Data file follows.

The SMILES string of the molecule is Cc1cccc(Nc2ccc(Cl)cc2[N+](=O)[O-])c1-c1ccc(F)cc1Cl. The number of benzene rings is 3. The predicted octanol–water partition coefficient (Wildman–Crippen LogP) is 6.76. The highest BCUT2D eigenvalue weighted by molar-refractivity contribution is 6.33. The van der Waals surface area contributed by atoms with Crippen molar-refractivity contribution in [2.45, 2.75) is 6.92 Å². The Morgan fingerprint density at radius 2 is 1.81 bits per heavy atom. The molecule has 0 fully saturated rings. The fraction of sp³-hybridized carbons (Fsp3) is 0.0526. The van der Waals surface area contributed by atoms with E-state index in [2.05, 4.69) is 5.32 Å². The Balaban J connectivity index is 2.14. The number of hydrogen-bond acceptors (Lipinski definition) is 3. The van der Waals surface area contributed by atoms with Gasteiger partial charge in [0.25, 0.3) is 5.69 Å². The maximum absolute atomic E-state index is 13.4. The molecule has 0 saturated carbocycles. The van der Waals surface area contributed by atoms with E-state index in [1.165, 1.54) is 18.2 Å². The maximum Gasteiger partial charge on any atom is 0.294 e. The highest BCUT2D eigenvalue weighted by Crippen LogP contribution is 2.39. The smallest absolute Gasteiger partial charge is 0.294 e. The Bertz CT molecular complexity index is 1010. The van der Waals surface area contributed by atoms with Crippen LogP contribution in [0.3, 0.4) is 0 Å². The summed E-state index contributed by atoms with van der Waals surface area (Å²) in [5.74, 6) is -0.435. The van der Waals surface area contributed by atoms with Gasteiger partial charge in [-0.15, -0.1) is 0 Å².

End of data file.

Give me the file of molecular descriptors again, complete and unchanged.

The SMILES string of the molecule is Cc1cccc(Nc2ccc(Cl)cc2[N+](=O)[O-])c1-c1ccc(F)cc1Cl. The number of benzene rings is 3. The predicted octanol–water partition coefficient (Wildman–Crippen LogP) is 6.76. The highest BCUT2D eigenvalue weighted by molar-refractivity contribution is 6.33. The van der Waals surface area contributed by atoms with Crippen molar-refractivity contribution in [2.45, 2.75) is 6.92 Å². The Morgan fingerprint density at radius 2 is 1.81 bits per heavy atom. The molecule has 0 fully saturated rings. The fraction of sp³-hybridized carbons (Fsp3) is 0.0526. The van der Waals surface area contributed by atoms with E-state index in [2.05, 4.69) is 5.32 Å². The Balaban J connectivity index is 2.14. The number of hydrogen-bond acceptors (Lipinski definition) is 3. The van der Waals surface area contributed by atoms with Gasteiger partial charge in [0.25, 0.3) is 5.69 Å². The maximum absolute atomic E-state index is 13.4. The molecule has 0 saturated carbocycles. The van der Waals surface area contributed by atoms with E-state index in [1.165, 1.54) is 18.2 Å². The maximum Gasteiger partial charge on any atom is 0.294 e. The highest BCUT2D eigenvalue weighted by Crippen LogP contribution is 2.39. The smallest absolute Gasteiger partial charge is 0.294 e. The Bertz CT molecular complexity index is 1010. The van der Waals surface area contributed by atoms with Crippen LogP contribution in [0.3, 0.4) is 0 Å². The summed E-state index contributed by atoms with van der Waals surface area (Å²) in [5.74, 6) is -0.435. The van der Waals surface area contributed by atoms with Gasteiger partial charge in [-0.15, -0.1) is 0 Å².